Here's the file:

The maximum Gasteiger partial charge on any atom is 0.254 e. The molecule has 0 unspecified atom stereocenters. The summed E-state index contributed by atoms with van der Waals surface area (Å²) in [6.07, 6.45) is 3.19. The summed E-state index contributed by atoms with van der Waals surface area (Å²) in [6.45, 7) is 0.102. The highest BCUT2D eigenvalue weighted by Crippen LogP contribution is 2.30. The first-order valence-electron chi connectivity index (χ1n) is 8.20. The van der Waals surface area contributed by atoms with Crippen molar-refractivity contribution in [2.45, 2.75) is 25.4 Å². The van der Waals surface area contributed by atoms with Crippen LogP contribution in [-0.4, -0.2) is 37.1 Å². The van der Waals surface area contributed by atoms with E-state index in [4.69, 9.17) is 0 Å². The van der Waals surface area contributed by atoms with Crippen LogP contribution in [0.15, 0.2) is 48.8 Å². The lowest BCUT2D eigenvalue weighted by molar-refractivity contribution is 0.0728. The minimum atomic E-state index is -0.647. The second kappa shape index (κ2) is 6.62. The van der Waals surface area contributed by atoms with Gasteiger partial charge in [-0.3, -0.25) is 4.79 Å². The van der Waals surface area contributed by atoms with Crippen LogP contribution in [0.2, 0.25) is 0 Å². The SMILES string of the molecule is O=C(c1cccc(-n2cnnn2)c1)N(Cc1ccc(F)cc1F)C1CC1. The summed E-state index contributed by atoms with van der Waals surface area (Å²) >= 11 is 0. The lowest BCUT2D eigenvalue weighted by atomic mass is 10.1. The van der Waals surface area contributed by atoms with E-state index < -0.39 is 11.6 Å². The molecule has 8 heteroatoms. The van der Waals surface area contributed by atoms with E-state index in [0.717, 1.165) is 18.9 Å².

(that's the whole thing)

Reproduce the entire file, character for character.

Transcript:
The maximum Gasteiger partial charge on any atom is 0.254 e. The molecule has 0 unspecified atom stereocenters. The summed E-state index contributed by atoms with van der Waals surface area (Å²) in [6.07, 6.45) is 3.19. The summed E-state index contributed by atoms with van der Waals surface area (Å²) in [6.45, 7) is 0.102. The highest BCUT2D eigenvalue weighted by Crippen LogP contribution is 2.30. The first-order valence-electron chi connectivity index (χ1n) is 8.20. The van der Waals surface area contributed by atoms with Crippen molar-refractivity contribution in [2.45, 2.75) is 25.4 Å². The van der Waals surface area contributed by atoms with Crippen LogP contribution in [-0.4, -0.2) is 37.1 Å². The van der Waals surface area contributed by atoms with E-state index in [4.69, 9.17) is 0 Å². The van der Waals surface area contributed by atoms with Crippen LogP contribution in [0.15, 0.2) is 48.8 Å². The lowest BCUT2D eigenvalue weighted by molar-refractivity contribution is 0.0728. The minimum atomic E-state index is -0.647. The second kappa shape index (κ2) is 6.62. The van der Waals surface area contributed by atoms with Gasteiger partial charge in [-0.3, -0.25) is 4.79 Å². The van der Waals surface area contributed by atoms with Crippen LogP contribution in [0.2, 0.25) is 0 Å². The SMILES string of the molecule is O=C(c1cccc(-n2cnnn2)c1)N(Cc1ccc(F)cc1F)C1CC1. The summed E-state index contributed by atoms with van der Waals surface area (Å²) >= 11 is 0. The lowest BCUT2D eigenvalue weighted by atomic mass is 10.1. The van der Waals surface area contributed by atoms with E-state index < -0.39 is 11.6 Å². The molecule has 8 heteroatoms. The van der Waals surface area contributed by atoms with E-state index in [0.717, 1.165) is 18.9 Å².